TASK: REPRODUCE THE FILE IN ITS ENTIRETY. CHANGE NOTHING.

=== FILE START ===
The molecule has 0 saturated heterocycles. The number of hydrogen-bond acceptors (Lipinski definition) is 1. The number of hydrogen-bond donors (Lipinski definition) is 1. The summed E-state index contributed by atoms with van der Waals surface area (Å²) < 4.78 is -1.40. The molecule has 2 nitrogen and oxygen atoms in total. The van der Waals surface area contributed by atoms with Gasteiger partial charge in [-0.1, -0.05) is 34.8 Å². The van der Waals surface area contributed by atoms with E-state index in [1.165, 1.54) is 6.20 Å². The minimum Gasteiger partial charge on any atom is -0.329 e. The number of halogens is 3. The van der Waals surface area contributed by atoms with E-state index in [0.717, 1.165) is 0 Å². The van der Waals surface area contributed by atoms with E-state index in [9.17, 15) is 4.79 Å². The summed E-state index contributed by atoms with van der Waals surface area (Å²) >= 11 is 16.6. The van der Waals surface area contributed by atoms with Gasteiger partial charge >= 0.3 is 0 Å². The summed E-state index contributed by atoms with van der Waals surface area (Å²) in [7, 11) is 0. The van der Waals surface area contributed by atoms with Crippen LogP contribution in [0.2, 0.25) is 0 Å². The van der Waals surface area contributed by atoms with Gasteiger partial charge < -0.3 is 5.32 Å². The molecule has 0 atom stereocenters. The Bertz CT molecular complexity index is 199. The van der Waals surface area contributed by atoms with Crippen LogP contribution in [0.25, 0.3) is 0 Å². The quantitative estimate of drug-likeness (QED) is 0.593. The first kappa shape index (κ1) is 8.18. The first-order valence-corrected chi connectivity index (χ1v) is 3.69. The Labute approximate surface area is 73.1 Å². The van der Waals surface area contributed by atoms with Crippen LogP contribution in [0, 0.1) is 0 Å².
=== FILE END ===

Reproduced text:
The molecule has 0 saturated heterocycles. The number of hydrogen-bond acceptors (Lipinski definition) is 1. The number of hydrogen-bond donors (Lipinski definition) is 1. The summed E-state index contributed by atoms with van der Waals surface area (Å²) < 4.78 is -1.40. The molecule has 2 nitrogen and oxygen atoms in total. The van der Waals surface area contributed by atoms with Gasteiger partial charge in [-0.1, -0.05) is 34.8 Å². The van der Waals surface area contributed by atoms with E-state index in [1.165, 1.54) is 6.20 Å². The minimum Gasteiger partial charge on any atom is -0.329 e. The number of halogens is 3. The van der Waals surface area contributed by atoms with E-state index in [0.717, 1.165) is 0 Å². The van der Waals surface area contributed by atoms with E-state index in [9.17, 15) is 4.79 Å². The summed E-state index contributed by atoms with van der Waals surface area (Å²) >= 11 is 16.6. The van der Waals surface area contributed by atoms with Gasteiger partial charge >= 0.3 is 0 Å². The summed E-state index contributed by atoms with van der Waals surface area (Å²) in [7, 11) is 0. The van der Waals surface area contributed by atoms with Crippen LogP contribution in [0.2, 0.25) is 0 Å². The van der Waals surface area contributed by atoms with Gasteiger partial charge < -0.3 is 5.32 Å². The molecule has 0 atom stereocenters. The Bertz CT molecular complexity index is 199. The van der Waals surface area contributed by atoms with Crippen LogP contribution in [0.25, 0.3) is 0 Å². The quantitative estimate of drug-likeness (QED) is 0.593. The first kappa shape index (κ1) is 8.18. The first-order valence-corrected chi connectivity index (χ1v) is 3.69. The Labute approximate surface area is 73.1 Å². The van der Waals surface area contributed by atoms with Crippen LogP contribution in [0, 0.1) is 0 Å².